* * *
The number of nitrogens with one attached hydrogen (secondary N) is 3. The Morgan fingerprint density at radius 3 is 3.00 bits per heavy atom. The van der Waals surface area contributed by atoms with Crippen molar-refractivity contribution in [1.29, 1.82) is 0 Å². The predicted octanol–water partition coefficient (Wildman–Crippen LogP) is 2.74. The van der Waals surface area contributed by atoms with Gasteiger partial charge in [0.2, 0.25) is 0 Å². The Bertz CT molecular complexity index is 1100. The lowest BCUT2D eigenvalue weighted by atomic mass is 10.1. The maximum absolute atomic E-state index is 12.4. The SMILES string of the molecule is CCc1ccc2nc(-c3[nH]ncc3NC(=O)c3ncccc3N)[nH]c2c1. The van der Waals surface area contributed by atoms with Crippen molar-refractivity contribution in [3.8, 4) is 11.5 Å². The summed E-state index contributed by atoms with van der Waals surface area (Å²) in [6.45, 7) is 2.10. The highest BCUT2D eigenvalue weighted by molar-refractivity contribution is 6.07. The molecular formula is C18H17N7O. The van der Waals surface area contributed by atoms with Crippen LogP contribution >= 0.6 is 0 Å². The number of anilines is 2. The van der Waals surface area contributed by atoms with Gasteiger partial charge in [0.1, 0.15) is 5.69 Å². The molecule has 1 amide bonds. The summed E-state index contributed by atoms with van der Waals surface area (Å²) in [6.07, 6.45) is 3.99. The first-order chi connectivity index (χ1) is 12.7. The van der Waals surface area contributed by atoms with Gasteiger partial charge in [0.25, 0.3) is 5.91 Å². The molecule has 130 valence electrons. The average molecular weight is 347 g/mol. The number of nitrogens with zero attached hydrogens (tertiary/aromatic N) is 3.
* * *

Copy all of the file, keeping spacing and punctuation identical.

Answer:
The number of nitrogens with one attached hydrogen (secondary N) is 3. The Morgan fingerprint density at radius 3 is 3.00 bits per heavy atom. The van der Waals surface area contributed by atoms with Crippen molar-refractivity contribution in [1.29, 1.82) is 0 Å². The predicted octanol–water partition coefficient (Wildman–Crippen LogP) is 2.74. The van der Waals surface area contributed by atoms with Gasteiger partial charge in [0.2, 0.25) is 0 Å². The Bertz CT molecular complexity index is 1100. The lowest BCUT2D eigenvalue weighted by atomic mass is 10.1. The maximum absolute atomic E-state index is 12.4. The SMILES string of the molecule is CCc1ccc2nc(-c3[nH]ncc3NC(=O)c3ncccc3N)[nH]c2c1. The van der Waals surface area contributed by atoms with Crippen molar-refractivity contribution in [3.8, 4) is 11.5 Å². The summed E-state index contributed by atoms with van der Waals surface area (Å²) in [6.45, 7) is 2.10. The highest BCUT2D eigenvalue weighted by molar-refractivity contribution is 6.07. The molecular formula is C18H17N7O. The van der Waals surface area contributed by atoms with Crippen LogP contribution >= 0.6 is 0 Å². The number of anilines is 2. The van der Waals surface area contributed by atoms with Gasteiger partial charge in [0.1, 0.15) is 5.69 Å². The molecule has 1 amide bonds. The summed E-state index contributed by atoms with van der Waals surface area (Å²) in [6.07, 6.45) is 3.99. The first-order chi connectivity index (χ1) is 12.7. The van der Waals surface area contributed by atoms with Gasteiger partial charge in [0.25, 0.3) is 5.91 Å². The molecule has 130 valence electrons. The average molecular weight is 347 g/mol. The number of nitrogens with zero attached hydrogens (tertiary/aromatic N) is 3.